Journal of Attention Disorders 1 –10 © The Author(s) DOI: 10.1177/1087054718787894 journals.sagepub.com/home/jad

Jessica R. Lunsford-Avery, Scott H. Kollins, and John T. Mitchell

Lenard Adler MD - ADHD in Adults FacultySluggish cognitive tempo is a constellation of symptoms including sluggishness, daydreaming, being slow to react, easily bored and fogginess in thinking, which has been shown to exist in several disorders, but commonly in children with ADHD (Barkley 2014). This investigation is important as the authors characterize the psychometric properties of self and collateral report of the Barkley SCT scale (BAARS-IV: SCT subscale – nine items) versus the Conners Adult ADHD Scale in 124 adults (80 of whom had ADHD). The Barkley SCT scale had high internal consistency (self-report Cronbach’s α = .79, collateral-report Cronbach’s α = .82). The self and collateral versions of the Barkley SCT scale were significantly, moderately correlated after covarying for age and sex (r = .41, p < .001). Factor analyses supported the same three factors generally found in studies of childhood SCT: Slow/Daydreamy, Sleepy/Sluggish and Low Initiation/Persistence Symptoms. The Barkley SCT scale was fairly highly correlated with ADHD symptoms in the CAARS, except for the Sleepy/Sluggish factor not correlating with Hyperactivity/Restlessness or Impulsivity and lower association with Emotional Lability. The lack of association of the Sleepy/Sluggish factor with Restlessness and Impulsivity appears to have some face validity given the differential nature of the symptoms. This article is important to clinicians because it highlights the importance of assessing adult ADHD patients for symptoms of sluggish cognitive tempo and how these SCT symptoms may relate to DSM-5 ADHD symptoms.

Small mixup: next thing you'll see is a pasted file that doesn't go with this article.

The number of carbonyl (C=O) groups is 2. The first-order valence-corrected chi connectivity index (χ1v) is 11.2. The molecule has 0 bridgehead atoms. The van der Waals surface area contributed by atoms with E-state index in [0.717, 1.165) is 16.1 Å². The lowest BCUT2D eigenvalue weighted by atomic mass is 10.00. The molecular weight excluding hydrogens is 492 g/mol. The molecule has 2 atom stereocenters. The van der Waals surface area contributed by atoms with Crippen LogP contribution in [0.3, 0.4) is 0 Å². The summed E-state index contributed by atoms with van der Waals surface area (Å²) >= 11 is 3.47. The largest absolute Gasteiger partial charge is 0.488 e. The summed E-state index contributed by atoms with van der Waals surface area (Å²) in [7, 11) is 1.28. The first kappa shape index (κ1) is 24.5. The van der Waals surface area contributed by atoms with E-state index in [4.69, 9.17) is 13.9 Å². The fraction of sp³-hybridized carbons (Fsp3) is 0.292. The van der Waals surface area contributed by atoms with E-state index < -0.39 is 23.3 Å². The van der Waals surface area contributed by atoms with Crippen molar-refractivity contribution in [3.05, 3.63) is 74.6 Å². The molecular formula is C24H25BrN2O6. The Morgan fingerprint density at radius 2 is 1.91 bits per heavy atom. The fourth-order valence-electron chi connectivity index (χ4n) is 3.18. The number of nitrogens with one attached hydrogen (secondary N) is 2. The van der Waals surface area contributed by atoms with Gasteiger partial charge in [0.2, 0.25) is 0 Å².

REFERENCES
Barkley, R. A. (2014). Sluggish cognitive tempo (concentration deficit disorder?): Current status, future directions, and a plea to change the name. Journal of Abnormal Child Psychology, 42, 117-125. doi:10.1007/s10802-013-9824-y

Lenard A. Adler, MD

About Lenard A. Adler, MD

Dr. Adler is Professor, Department of Psychiatry, and Department of Child and Adolescent Psychiatry, as well as the Director of the Adult ADHD Program at NYU Langone Medical Center in Manhattan, New York. He is a member of APSARD, the American Professional Society of ADHD and Related Disorders, and is on the Advisory Board of ADHD in Adults.com